Note: if the dough does stick to the husk, close it up and continue steaming your tamales for another few minutes.
Step 9: when the tamales are done, remove them from the pot and let them rest for about 10 minutes to allow the dough to firm up. Serve your strawberry tamales while still warm for a delicious treat or snack. Happy eating!
Sweet tamales are great to have on hand for the perfect dessert or afternoon pick-me-up. Follow these instructions to keep them fresh and tasty.
You can keep these tamales de dulce in the fridge for up to 3-4 days. Keep them wrapped in their husk so they stay nice and moist!
If you've made a large batch and can't eat them all, vegan tamales freeze extremely well. Allow them to cool, then store them in the husks in a freezer-safe bag for up to 3 months.
The best way to reheat your tamales is to steam them again for about 10-15 minutes (longer if frozen).
You can also warm them in the oven for 15-20 minutes at 350 degrees F. Either wrap them in foil or just heat them on a baking sheet.
If you're feeling a little lazy, you can always microwave your tamales in 30-60 second intervals until they're warmed all the way through.
If you prefer a shorter day of cooking, make the dough up to 2-3 days in advance of cooking the tamales. Just fold in the strawberries on the day of steaming.
You can also make the dough, wrap it in corn husks and freeze them in bags for up to 6 months. When you're ready to eat them, just steam them as per the recipe instructions.
💭 Pro tips
Time to share our tips and tricks we learned while experimenting with these vegan tamales for you:
- Whip the fat. Make sure you whip the coconut oil (or vegetable shortening) to give the tamales a lighter, fluffier texture.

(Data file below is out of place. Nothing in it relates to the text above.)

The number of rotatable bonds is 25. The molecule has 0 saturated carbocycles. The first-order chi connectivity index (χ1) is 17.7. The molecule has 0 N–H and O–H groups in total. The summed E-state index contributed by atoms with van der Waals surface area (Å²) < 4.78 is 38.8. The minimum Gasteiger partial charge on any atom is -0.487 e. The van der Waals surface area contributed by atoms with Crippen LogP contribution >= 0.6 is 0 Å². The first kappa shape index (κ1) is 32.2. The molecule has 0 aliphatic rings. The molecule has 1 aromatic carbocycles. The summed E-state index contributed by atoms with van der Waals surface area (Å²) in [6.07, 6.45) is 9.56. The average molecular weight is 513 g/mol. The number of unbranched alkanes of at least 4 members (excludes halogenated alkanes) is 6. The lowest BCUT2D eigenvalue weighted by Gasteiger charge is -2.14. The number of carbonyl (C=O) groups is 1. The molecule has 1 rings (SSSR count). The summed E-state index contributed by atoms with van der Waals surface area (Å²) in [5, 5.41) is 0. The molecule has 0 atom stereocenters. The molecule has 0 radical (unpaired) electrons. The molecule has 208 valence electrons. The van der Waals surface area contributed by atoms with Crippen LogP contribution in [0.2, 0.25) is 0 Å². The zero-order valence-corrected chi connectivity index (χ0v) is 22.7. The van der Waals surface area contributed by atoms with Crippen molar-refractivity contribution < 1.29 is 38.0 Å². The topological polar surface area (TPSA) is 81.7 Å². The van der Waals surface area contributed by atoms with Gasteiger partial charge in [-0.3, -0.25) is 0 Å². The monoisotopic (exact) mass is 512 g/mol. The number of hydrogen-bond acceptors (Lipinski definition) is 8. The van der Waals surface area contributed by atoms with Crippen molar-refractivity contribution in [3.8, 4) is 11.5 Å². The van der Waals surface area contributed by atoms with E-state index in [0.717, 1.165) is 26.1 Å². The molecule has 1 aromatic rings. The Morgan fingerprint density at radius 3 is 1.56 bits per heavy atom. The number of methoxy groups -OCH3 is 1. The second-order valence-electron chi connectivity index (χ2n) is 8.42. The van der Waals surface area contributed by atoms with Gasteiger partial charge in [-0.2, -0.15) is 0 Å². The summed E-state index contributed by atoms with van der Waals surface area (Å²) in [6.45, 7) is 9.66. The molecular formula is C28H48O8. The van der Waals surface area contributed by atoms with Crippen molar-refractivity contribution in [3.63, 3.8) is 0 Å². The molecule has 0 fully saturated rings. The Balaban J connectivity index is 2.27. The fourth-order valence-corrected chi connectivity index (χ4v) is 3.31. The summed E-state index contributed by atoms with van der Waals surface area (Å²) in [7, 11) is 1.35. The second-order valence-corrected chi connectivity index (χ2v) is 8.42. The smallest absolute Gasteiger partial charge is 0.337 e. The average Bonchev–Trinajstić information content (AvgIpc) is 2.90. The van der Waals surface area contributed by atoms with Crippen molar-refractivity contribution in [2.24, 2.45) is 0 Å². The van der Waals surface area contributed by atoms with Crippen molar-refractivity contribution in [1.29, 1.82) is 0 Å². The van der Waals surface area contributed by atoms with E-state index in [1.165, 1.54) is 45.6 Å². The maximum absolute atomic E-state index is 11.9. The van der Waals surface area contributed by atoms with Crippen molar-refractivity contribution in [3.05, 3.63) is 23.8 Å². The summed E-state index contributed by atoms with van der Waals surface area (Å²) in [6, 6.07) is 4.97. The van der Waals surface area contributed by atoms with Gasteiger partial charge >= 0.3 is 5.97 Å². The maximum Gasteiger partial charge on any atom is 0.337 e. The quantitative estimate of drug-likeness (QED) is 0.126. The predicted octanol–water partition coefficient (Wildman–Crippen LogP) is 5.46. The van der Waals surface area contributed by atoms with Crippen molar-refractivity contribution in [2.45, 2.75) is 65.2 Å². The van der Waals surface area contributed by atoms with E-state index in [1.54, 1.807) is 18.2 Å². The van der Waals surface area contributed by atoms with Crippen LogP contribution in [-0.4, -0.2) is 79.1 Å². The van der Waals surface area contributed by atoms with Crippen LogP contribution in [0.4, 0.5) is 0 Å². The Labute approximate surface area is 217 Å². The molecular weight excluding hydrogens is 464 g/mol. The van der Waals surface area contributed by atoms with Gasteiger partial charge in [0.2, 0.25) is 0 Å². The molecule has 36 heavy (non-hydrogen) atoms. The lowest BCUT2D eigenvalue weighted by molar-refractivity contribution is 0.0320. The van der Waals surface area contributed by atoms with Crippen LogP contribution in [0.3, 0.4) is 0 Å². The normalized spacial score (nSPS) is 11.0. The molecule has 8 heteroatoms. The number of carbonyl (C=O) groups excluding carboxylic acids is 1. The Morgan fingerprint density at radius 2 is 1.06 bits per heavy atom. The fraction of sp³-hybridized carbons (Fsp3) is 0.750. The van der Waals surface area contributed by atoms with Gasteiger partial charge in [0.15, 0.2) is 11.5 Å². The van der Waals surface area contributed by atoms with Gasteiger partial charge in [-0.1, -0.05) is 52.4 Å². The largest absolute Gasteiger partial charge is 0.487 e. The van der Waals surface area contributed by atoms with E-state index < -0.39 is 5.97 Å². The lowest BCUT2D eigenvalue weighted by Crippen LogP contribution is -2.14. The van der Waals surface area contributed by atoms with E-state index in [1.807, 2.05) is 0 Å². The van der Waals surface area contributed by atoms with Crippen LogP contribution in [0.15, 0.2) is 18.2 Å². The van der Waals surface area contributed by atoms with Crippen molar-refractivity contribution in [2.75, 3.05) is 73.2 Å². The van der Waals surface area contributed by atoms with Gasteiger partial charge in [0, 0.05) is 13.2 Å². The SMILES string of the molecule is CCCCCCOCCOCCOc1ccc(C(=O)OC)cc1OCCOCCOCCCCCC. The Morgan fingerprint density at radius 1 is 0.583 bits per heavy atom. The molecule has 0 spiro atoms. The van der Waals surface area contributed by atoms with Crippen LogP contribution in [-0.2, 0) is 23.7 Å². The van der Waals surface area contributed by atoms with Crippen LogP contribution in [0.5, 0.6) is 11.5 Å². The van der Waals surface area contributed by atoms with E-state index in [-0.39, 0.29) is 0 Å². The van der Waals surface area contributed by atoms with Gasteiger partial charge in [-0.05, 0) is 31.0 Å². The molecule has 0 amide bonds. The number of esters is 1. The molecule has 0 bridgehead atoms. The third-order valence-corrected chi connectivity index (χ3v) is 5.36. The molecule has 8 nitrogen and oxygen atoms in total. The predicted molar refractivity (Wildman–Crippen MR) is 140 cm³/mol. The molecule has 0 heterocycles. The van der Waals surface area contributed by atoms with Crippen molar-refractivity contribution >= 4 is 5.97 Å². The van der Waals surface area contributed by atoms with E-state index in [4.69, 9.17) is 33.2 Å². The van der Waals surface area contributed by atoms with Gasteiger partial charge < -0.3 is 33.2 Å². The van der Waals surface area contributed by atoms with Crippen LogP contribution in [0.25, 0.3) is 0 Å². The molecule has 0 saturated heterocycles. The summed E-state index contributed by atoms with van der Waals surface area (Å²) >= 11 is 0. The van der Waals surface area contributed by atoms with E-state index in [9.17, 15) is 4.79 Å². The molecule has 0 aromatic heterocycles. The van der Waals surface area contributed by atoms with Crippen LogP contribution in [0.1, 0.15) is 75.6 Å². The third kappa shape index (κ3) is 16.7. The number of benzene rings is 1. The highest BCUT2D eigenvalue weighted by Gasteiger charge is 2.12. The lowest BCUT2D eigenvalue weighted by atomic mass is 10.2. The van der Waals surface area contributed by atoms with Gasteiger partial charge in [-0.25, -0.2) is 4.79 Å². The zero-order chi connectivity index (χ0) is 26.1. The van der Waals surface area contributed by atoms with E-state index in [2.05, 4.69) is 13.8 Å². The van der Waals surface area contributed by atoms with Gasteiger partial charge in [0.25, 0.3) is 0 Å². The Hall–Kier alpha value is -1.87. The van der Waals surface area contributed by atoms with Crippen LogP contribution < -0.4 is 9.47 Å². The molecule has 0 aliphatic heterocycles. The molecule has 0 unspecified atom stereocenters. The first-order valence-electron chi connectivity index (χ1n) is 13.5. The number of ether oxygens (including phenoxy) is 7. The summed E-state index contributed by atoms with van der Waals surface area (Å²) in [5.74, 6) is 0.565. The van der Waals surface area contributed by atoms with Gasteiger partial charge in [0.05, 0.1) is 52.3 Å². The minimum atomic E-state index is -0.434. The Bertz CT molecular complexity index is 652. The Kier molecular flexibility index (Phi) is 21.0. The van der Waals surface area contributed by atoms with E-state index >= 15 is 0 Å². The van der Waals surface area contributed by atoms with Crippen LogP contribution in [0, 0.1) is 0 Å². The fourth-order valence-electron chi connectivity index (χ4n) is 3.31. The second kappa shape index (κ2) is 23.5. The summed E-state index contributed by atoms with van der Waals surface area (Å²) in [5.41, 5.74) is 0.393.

- Check on the water. It's important to make sure the steamer doesn't dry out. You can place a heat-safe object in the bottom to hear the water boiling if you're worried.
- Double or triple this recipe. Once you get the hang of it, tamales are really easy to make. They also freeze well, so it's nice to have some on hand at all times.
🍴 Tasting notes
We love making vegan tamales for a fun (and delicious) way to spend the afternoon. They're:
If you try this strawberry tamales recipe, please rate it and leave us a comment below! Want to stay up-to-date with new recipes? Subscribe to our newsletter or connect with Broke Bank Vegan on social media. Happy eating!
- Mixing bowl
- 1 package (~25) corn husks ($1.50)
- 3 cups masa harina ($0.38)
- 2 teaspoon baking powder ($0.01)
- ½ teaspoon salt ($0.01)
- ⅔ cup refined coconut oil ($1.49)
- ½ cup cane sugar ($0.03)
- 1 teaspoon vanilla extract ($0.22)
- 1 ½ cup unsweetened plant milk ($0.65)
- ½ cup very warm water ($0.01)
- ¼ cup strawberry jam ($0.31)
- 1 ½ cups fresh strawberries, diced ($1.38)
- 5-6 drops red food coloring optional
- First, remove the husks from their package and separate them. Sort through them and set aside any husks that have holes or damage.
- Then, add the husks to your kitchen sink or a large bowl of hot water and soak for 30-60 minutes. This will make the husks more pliable and easier to work with during assembly. If they are extra dry, soak them for a few hours or overnight.
- In a large mixing bowl, whisk together the masa harina, baking powder, and salt. In another bowl, stir together the hot water, plant milk, and strawberry jam. Set both aside.
- Next using your hands or an electric mixer, whip the softened coconut oil until light and fluffy, about 3-5 minutes. Add in the sugar and vanilla and mix for 1-2 more minutes.